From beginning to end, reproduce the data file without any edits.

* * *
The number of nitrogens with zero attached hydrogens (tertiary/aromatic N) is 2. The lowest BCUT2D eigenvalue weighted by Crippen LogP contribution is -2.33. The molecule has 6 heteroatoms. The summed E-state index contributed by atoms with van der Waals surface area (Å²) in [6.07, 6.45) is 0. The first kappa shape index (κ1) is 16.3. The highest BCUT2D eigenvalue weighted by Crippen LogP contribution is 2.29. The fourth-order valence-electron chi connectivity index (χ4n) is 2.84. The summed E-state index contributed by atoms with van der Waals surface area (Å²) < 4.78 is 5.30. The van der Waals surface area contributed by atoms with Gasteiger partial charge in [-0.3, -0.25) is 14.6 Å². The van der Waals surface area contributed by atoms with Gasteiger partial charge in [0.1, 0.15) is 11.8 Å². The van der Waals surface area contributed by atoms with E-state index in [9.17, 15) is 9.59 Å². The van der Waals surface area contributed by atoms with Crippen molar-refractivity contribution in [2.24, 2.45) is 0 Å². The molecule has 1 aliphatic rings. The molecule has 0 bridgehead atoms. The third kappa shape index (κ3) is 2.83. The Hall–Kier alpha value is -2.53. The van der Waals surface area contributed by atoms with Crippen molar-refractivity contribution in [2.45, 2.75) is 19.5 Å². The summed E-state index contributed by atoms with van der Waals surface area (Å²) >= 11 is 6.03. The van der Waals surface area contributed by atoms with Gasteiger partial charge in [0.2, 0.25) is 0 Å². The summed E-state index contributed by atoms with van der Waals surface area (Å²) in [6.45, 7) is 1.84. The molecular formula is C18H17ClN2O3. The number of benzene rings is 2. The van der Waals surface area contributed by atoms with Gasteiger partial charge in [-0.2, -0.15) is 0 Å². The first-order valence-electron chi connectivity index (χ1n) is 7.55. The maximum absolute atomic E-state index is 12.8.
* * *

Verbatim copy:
The number of nitrogens with zero attached hydrogens (tertiary/aromatic N) is 2. The lowest BCUT2D eigenvalue weighted by Crippen LogP contribution is -2.33. The molecule has 6 heteroatoms. The summed E-state index contributed by atoms with van der Waals surface area (Å²) in [6.07, 6.45) is 0. The first kappa shape index (κ1) is 16.3. The highest BCUT2D eigenvalue weighted by Crippen LogP contribution is 2.29. The fourth-order valence-electron chi connectivity index (χ4n) is 2.84. The summed E-state index contributed by atoms with van der Waals surface area (Å²) < 4.78 is 5.30. The van der Waals surface area contributed by atoms with Gasteiger partial charge in [-0.3, -0.25) is 14.6 Å². The van der Waals surface area contributed by atoms with Gasteiger partial charge in [0.1, 0.15) is 11.8 Å². The van der Waals surface area contributed by atoms with E-state index in [9.17, 15) is 9.59 Å². The van der Waals surface area contributed by atoms with Crippen molar-refractivity contribution in [2.24, 2.45) is 0 Å². The molecule has 1 aliphatic rings. The molecule has 0 bridgehead atoms. The third kappa shape index (κ3) is 2.83. The Hall–Kier alpha value is -2.53. The van der Waals surface area contributed by atoms with Crippen molar-refractivity contribution in [2.45, 2.75) is 19.5 Å². The summed E-state index contributed by atoms with van der Waals surface area (Å²) >= 11 is 6.03. The van der Waals surface area contributed by atoms with Gasteiger partial charge in [0.2, 0.25) is 0 Å². The summed E-state index contributed by atoms with van der Waals surface area (Å²) in [6.45, 7) is 1.84. The molecular formula is C18H17ClN2O3. The number of benzene rings is 2. The van der Waals surface area contributed by atoms with Gasteiger partial charge in [-0.2, -0.15) is 0 Å². The first-order valence-electron chi connectivity index (χ1n) is 7.55. The maximum absolute atomic E-state index is 12.8.